December 10, 2009
Collision Of Galaxies Turns On Black Hole
This composite image of data from three different telescopes shows an ongoing collision between two galaxies, NGC 6872 and IC 4970. X-ray data from NASA's Chandra X-ray Observatory is shown in purple, while Spitzer Space Telescope's infrared data is red and optical data from ESO's Very Large Telescope (VLT) is colored red, green and blue.
Astronomers think that supermassive black holes exist at the center of most galaxies. Not only do the galaxies and black holes seem to co-exist, they are apparently inextricably linked in their evolution. To better understand this symbiotic relationship, scientists have turned to rapidly growing black holes -- so-called active galactic nucleus (AGN) -- to study how they are affected by their galactic environments.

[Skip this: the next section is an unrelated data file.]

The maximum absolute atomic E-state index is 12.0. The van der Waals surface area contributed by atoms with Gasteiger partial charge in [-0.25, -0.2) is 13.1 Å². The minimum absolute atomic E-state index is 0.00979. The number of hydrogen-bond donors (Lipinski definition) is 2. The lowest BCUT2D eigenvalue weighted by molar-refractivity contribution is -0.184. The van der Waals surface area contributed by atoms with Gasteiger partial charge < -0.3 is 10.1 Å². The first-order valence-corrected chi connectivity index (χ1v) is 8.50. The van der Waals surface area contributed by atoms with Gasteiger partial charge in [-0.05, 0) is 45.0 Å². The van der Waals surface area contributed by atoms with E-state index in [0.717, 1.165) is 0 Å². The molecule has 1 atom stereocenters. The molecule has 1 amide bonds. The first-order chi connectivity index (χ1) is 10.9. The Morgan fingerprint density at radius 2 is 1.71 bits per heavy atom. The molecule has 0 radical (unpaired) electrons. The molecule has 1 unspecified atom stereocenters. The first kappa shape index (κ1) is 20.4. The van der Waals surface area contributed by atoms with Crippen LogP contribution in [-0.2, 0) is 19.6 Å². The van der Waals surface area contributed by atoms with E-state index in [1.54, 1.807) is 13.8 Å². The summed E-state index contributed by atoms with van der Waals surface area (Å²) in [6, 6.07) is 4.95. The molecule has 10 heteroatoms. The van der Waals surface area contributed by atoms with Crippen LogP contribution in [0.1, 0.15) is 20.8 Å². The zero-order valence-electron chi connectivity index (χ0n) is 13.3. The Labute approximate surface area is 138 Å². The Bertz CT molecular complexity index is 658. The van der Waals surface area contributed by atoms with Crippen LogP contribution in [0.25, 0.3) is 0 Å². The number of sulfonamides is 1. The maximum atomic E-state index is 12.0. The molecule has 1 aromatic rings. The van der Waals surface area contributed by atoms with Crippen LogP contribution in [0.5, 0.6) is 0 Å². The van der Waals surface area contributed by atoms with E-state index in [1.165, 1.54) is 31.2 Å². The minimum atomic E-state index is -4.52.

Despite this obscuring gas and dust around IC 4970, the Chandra data suggest that there is not enough hot gas in IC 4970 to fuel the growth of the AGN. Where, then, does the food supply for this black hole come from? The answer lies with its partner galaxy, NGC 6872. These two galaxies are in the process of undergoing a collision, and the gravitational attraction from IC 4970 has likely pulled over some of NGC 6872's deep reservoir of cold gas (seen prominently in the Spitzer data), providing a new fuel supply to power the giant black hole.
Image Credit: X-ray: NASA/CXC/SAO/M.Machacek; Optical: ESO/VLT; Infrared: NASA/JPL/Caltech
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